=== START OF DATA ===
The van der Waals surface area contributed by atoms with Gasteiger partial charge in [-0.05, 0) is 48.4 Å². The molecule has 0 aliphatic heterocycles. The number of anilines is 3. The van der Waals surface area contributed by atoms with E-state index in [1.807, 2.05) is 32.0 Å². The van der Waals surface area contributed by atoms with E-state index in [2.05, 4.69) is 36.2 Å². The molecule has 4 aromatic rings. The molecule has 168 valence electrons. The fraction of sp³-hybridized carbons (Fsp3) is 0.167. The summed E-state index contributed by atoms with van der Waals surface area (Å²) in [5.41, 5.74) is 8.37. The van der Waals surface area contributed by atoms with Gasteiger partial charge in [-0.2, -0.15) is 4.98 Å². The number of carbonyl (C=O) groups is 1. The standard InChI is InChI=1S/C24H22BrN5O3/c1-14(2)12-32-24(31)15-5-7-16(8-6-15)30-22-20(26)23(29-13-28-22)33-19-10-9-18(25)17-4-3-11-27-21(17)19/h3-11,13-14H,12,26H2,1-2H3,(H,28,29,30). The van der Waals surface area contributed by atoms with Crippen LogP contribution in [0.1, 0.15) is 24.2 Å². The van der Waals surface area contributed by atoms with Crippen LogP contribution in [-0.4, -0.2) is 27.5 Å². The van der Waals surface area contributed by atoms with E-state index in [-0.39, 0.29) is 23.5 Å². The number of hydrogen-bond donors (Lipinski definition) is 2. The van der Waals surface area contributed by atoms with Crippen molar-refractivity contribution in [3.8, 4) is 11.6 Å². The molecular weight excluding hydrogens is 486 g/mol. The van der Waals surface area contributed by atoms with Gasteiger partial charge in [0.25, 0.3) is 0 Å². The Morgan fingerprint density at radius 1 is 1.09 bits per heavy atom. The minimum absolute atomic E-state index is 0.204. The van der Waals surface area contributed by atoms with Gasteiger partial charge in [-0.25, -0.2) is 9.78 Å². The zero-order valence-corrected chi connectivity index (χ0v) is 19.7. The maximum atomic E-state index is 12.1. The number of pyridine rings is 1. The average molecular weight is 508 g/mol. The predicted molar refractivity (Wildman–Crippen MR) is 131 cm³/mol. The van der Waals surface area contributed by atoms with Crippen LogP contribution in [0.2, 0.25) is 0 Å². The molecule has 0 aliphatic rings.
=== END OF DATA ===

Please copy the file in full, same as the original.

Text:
The van der Waals surface area contributed by atoms with Gasteiger partial charge in [-0.05, 0) is 48.4 Å². The molecule has 0 aliphatic heterocycles. The number of anilines is 3. The van der Waals surface area contributed by atoms with E-state index in [1.807, 2.05) is 32.0 Å². The van der Waals surface area contributed by atoms with E-state index in [2.05, 4.69) is 36.2 Å². The molecule has 4 aromatic rings. The molecule has 168 valence electrons. The fraction of sp³-hybridized carbons (Fsp3) is 0.167. The summed E-state index contributed by atoms with van der Waals surface area (Å²) in [5.41, 5.74) is 8.37. The van der Waals surface area contributed by atoms with Gasteiger partial charge in [-0.2, -0.15) is 4.98 Å². The number of carbonyl (C=O) groups is 1. The standard InChI is InChI=1S/C24H22BrN5O3/c1-14(2)12-32-24(31)15-5-7-16(8-6-15)30-22-20(26)23(29-13-28-22)33-19-10-9-18(25)17-4-3-11-27-21(17)19/h3-11,13-14H,12,26H2,1-2H3,(H,28,29,30). The van der Waals surface area contributed by atoms with Crippen LogP contribution in [0.1, 0.15) is 24.2 Å². The van der Waals surface area contributed by atoms with Crippen LogP contribution in [-0.4, -0.2) is 27.5 Å². The van der Waals surface area contributed by atoms with E-state index in [-0.39, 0.29) is 23.5 Å². The number of hydrogen-bond donors (Lipinski definition) is 2. The van der Waals surface area contributed by atoms with Crippen molar-refractivity contribution in [3.8, 4) is 11.6 Å². The molecular weight excluding hydrogens is 486 g/mol. The van der Waals surface area contributed by atoms with Gasteiger partial charge in [0.25, 0.3) is 0 Å². The Morgan fingerprint density at radius 1 is 1.09 bits per heavy atom. The minimum absolute atomic E-state index is 0.204. The van der Waals surface area contributed by atoms with Gasteiger partial charge in [-0.25, -0.2) is 9.78 Å². The zero-order valence-corrected chi connectivity index (χ0v) is 19.7. The maximum atomic E-state index is 12.1. The number of pyridine rings is 1. The average molecular weight is 508 g/mol. The predicted molar refractivity (Wildman–Crippen MR) is 131 cm³/mol. The van der Waals surface area contributed by atoms with Crippen LogP contribution in [0.2, 0.25) is 0 Å². The molecule has 0 aliphatic rings.